Nonlinear Optics (NLO) Applications : Second harmonic generation (SHG; also ''frequency doubling'' ), optical parametric oscillator (OPO), Electro-Optics ...

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NLO Applications

Nonlinear Optics (NLO) Applications


Second harmonic generation (SHG; also called frequency doubling) is a nonlinear optical process, in which photons interacting with a nonlinear material are effectively "combined" to form new photons with twice the energy, and therefore twice the frequency and half the wavelength of the initial photons.
It is a special case of sum frequency generation.
Today, the most SHG crystals are cut for the conversion of 1.064µm solid-state lasers into green (532nm) but we also manufacture SHG crystals for other visible wavelenghts (red, blue, yellow) or in the UV.
The SHG crystals we manufacture for green (527nm, 532nm) are checked on our SHG test bench.


An optical parametric oscillator (OPO) is a parametric oscillator which oscillates at optical frequencies. It converts an input laser wave (called "pump") into two output waves of lower frequency () by means of second order nonlinear optical interaction. The sum of the output waves frequencies is equal to the input wave frequency:  .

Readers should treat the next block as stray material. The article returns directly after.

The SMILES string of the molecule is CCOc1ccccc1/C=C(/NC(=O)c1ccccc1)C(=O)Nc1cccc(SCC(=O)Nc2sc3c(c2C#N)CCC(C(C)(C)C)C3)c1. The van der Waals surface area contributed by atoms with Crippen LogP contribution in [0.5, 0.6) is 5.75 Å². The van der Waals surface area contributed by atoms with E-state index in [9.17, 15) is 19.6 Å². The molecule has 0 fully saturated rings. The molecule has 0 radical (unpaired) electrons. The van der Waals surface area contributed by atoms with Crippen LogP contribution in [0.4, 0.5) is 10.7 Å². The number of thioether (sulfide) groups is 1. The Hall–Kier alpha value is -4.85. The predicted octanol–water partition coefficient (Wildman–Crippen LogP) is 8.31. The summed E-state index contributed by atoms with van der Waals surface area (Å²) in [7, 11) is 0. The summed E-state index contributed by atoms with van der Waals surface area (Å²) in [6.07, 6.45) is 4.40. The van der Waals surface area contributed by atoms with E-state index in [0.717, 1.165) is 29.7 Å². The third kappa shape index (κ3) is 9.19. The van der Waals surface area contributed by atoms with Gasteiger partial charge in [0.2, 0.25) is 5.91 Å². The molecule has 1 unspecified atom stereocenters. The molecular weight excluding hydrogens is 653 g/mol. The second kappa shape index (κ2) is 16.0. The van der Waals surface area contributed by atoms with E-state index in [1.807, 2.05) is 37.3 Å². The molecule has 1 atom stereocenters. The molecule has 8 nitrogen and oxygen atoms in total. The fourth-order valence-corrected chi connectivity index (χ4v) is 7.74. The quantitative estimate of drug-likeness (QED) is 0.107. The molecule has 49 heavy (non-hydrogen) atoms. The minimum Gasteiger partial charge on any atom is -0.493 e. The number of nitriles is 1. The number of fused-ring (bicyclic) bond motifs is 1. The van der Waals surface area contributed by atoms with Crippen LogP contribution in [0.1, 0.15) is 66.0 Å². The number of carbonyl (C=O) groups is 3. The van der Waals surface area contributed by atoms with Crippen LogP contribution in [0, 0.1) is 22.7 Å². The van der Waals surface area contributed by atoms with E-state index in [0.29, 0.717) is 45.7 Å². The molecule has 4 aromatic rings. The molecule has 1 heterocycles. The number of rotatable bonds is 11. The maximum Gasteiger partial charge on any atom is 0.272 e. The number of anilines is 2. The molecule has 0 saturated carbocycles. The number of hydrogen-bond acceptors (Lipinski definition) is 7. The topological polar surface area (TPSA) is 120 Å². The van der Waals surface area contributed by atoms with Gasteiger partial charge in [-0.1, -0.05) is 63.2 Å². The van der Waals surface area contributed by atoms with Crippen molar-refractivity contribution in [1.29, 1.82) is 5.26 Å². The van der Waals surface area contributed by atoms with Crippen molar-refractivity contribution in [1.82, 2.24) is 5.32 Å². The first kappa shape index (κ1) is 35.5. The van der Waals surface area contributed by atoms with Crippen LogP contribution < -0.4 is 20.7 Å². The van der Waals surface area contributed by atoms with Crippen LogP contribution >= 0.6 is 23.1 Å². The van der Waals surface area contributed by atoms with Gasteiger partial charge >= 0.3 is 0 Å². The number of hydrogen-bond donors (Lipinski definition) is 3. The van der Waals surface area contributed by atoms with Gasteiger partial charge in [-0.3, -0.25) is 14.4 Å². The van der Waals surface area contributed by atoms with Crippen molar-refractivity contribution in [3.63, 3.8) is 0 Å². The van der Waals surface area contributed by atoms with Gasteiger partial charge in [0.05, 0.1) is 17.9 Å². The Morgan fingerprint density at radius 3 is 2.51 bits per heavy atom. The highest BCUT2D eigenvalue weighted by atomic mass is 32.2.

For historic reasons, the two output waves are called "signal" and "idler", where the wave with higher frequency is called signal. A special case is the degenerate OPO, when the output frequency is one-half the pump frequency,  .

The main application of an OPO is to generate longer wavelengths, like pulsed lasers at aroud 1.55 µm, from a 1.064µm pump. The former wavelength lies in the eye-safe band and is commonly used by range-finding devices.

But an OPO can also be used to generate longer wavelengths, or various wavelengths in the visible when pumped at 355nm. Every OPO crystal we manufacture for a pump at 1.064µm and a signal around 1.55µm is checked on our OPO test bench.



The response of electro-optical materials to an electric field is a change of their refractive index. This effect is used in order to change the polarization state of light by applying a voltage to an electro-optical crystal, which acts as a voltage-dependant waveplate.

In practice, this principle is used in Pockels cells where an electro-optical crystal is asociated with a polarizer to block or to transmit light. Pockels cells are used to release pulses ("Q-switch") from a laser resonator or to select pulses from ultrafast lasers (pulse-picker).
Pockels cells made of RTP crystals consist in two birefringence-compensated crystals that can be provided as a pair (unmounted) or as a complete Pockels with electrodes and wires. In each case, the electro-optical response of the component is carefully checked on our test bench.